8.8. Investigating Variables
Now that you can see your code and the line that might be causing the problem, it's time to investigate. The error message— Object variable or With block variable not set —is a clue, but it doesn't tell you exactly what the problem is. The first step is to check the current values of the variables near the line that caused the error. Remember, your code is suspended, so all your variables are intact and able to report their values.
The quickest and easiest way to determine the value of a variable is to hover your mouse pointer over the variable name in the code window when your code is suspended. If the variable is part of a longer phrase, though, hovering may not work. For example, the variable Me.BusinessKey is simple enough to be hoverable (see Figure 8-6).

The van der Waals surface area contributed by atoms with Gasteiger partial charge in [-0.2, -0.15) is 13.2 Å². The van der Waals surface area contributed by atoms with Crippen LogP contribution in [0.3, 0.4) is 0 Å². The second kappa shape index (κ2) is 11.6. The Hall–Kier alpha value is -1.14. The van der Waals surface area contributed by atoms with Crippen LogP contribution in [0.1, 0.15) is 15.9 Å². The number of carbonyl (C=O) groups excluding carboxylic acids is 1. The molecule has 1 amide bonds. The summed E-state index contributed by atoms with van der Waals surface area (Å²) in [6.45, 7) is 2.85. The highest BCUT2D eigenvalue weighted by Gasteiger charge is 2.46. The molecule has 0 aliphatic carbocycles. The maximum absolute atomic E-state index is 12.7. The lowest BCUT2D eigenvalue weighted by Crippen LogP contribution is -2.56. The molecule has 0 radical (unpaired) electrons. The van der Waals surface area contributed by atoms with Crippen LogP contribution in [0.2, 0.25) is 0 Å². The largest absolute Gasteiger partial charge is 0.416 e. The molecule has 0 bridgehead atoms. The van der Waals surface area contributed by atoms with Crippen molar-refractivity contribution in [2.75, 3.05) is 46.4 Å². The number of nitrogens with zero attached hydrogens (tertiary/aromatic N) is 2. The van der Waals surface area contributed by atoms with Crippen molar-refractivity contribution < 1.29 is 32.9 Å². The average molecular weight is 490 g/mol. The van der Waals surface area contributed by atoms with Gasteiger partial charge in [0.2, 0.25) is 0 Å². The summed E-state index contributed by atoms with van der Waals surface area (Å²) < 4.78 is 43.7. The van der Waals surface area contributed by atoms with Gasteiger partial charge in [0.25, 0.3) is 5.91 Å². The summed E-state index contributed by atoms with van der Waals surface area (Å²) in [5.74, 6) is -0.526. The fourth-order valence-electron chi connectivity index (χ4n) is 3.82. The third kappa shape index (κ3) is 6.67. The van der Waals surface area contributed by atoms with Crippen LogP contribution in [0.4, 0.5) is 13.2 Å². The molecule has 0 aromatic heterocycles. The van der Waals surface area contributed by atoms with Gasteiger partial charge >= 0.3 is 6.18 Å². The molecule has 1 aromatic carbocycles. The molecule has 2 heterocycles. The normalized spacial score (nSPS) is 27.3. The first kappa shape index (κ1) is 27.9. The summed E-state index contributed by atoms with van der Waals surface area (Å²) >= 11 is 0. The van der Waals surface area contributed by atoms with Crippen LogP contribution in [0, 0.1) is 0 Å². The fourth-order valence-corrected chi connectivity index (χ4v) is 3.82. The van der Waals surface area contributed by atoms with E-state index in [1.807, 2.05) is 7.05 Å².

Figure 8.5. Figure 8-5
Figure 8.6. Figure 8-6
Because BusinessKey has a reasonable value, it doesn't seem to be the problem. To check variables or objects that are part of a more complex statement, highlight the portion you are interested before you hover over it. In this example, just hovering over the object name db doesn't display anything, but after selecting db, hovering provides a value, as shown in Figure 8-7.
Figure 8.7. Figure 8-7
By checking the value of db, you can see that it ...